Complicating the matter is that costs have increased due to the demand, but Medi-Cal reimbursement rates have not kept up, he said. That’s making it difficult for suppliers like him to stay afloat, Cassar said.
“The margins are already ridiculously low for Medi-Cal,” Cassar said. “We’re already underwater because of the overhead it takes to manage this population, and the reimbursement continues to drop.”
The Health Industry Distributors Association, a nationwide trade association representing medical products distributors, confirmed that pandemic-driven demand has caused supply shortages, but did not specify what types other than personal protective gear such as gloves and masks.
“Demand increases have been unprecedented and shortages have occurred in a number of product categories,” the association’s senior vice president, Elizabeth Hilla, said in a statement.
The California Department of Health Care Services, which manages Medi-Cal and Children’s Services, said it had previously received concerns about possible ventilator supply shortages for Children’s Services beneficiaries, but none in the past three months.
The agency “takes all concerns seriously and advises (Children’s Services) beneficiaries to first consult with the treating physician, who is in the best position to ascertain the acute ventilator/oxygen needs of their individual clients,” Spokesman Anthony Cava said in an email. “Beneficiaries and families should also consult with the treating physician or case manager if they have concerns about specific ventilator or oxygen supplies.”
Cava said the agency is “committed to ensuring that providers and counties make every effort to ensure that all clients receive medically necessary ventilator components, as prescribed and indicated.” California families with additional questions or concerns should contact the appropriate Children’s Services county office or Health Care Services at CCSProgram@dhcs.ca.gov, he said.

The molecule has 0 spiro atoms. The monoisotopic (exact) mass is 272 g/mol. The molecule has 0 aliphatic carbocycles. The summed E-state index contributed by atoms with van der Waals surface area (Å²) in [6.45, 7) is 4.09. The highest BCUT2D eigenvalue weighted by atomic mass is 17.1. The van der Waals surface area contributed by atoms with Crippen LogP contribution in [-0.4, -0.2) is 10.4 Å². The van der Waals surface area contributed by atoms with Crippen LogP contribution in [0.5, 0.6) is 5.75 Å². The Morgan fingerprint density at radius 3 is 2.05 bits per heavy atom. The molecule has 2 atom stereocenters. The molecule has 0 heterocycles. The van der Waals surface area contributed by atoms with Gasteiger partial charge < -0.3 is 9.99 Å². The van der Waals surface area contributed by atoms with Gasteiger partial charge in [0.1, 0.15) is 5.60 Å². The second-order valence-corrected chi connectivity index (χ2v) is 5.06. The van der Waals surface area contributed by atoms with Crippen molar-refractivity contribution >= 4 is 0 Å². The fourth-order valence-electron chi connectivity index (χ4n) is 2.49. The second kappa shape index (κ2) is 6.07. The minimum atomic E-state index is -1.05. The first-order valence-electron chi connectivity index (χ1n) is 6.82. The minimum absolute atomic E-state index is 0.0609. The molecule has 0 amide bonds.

McLelland received the same advice when she contacted the agency in April to request help addressing medical supply shortages, both for herself and on behalf of other families, but her email complaint has so far not resolved the issue. She also advised James’ pulmonology teams that medical supplies were becoming scarce, but they were unable to provide direct solutions because doctors don’t supply the equipment themselves and don’t have power to solve a global shortage of supplies.
McLelland called Health Care Services’ response “useless and wrong.”
“This is a supply chain crisis, not a problem that can be solved by individual patients calling individual doctors,” she said. “A doctor could certainly call and plead to the DME (durable medical equipment provider) that a particular patient should really get an extra circuit or two this month to prevent an inpatient admission. But the DME would be scrambling to get those circuits from a supply chain that is broken at the systems level. Ventilator circuits are a zero sum game right now — any circuit that one patient gets is a circuit that another patient doesn’t get.”
No one is tracking outcomes
Exactly how many families are facing supply shortages is unclear. But McLelland, who is part of several, private social media groups for parents of medically fragile children, said she sees people complaining frequently about shortages of ventilator circuits, tracheotomy tubes, and catheters, both in California and in other parts of the U.S.